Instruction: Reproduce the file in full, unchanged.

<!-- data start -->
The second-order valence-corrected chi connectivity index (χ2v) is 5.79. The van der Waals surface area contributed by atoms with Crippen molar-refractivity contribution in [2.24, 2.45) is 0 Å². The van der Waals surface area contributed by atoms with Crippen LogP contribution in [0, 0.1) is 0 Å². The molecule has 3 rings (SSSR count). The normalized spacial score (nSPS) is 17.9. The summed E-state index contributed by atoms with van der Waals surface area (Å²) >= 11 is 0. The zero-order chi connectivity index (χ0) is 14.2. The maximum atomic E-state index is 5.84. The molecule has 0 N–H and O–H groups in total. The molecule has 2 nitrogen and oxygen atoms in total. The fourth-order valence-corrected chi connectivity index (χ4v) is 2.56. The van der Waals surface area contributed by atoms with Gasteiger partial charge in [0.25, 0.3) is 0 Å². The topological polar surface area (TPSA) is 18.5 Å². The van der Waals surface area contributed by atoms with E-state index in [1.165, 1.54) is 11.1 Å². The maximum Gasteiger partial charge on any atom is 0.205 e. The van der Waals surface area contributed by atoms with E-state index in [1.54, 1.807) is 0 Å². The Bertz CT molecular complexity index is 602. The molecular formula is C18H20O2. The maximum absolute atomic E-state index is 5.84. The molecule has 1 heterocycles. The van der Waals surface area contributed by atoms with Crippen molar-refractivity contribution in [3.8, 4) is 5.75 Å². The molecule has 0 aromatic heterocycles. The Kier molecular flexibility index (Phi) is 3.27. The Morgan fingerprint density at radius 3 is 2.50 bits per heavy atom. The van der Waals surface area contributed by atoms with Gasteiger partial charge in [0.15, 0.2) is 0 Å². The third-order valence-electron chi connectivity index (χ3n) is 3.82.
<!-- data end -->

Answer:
The second-order valence-corrected chi connectivity index (χ2v) is 5.79. The van der Waals surface area contributed by atoms with Crippen molar-refractivity contribution in [2.24, 2.45) is 0 Å². The van der Waals surface area contributed by atoms with Crippen LogP contribution in [0, 0.1) is 0 Å². The molecule has 3 rings (SSSR count). The normalized spacial score (nSPS) is 17.9. The summed E-state index contributed by atoms with van der Waals surface area (Å²) >= 11 is 0. The zero-order chi connectivity index (χ0) is 14.2. The maximum atomic E-state index is 5.84. The molecule has 0 N–H and O–H groups in total. The molecule has 2 nitrogen and oxygen atoms in total. The fourth-order valence-corrected chi connectivity index (χ4v) is 2.56. The van der Waals surface area contributed by atoms with Gasteiger partial charge in [0.25, 0.3) is 0 Å². The topological polar surface area (TPSA) is 18.5 Å². The van der Waals surface area contributed by atoms with E-state index in [1.165, 1.54) is 11.1 Å². The maximum Gasteiger partial charge on any atom is 0.205 e. The van der Waals surface area contributed by atoms with E-state index in [1.54, 1.807) is 0 Å². The Bertz CT molecular complexity index is 602. The molecular formula is C18H20O2. The maximum absolute atomic E-state index is 5.84. The molecule has 1 heterocycles. The van der Waals surface area contributed by atoms with Crippen molar-refractivity contribution in [3.8, 4) is 5.75 Å². The molecule has 0 aromatic heterocycles. The Kier molecular flexibility index (Phi) is 3.27. The Morgan fingerprint density at radius 3 is 2.50 bits per heavy atom. The van der Waals surface area contributed by atoms with Gasteiger partial charge in [0.15, 0.2) is 0 Å². The third-order valence-electron chi connectivity index (χ3n) is 3.82.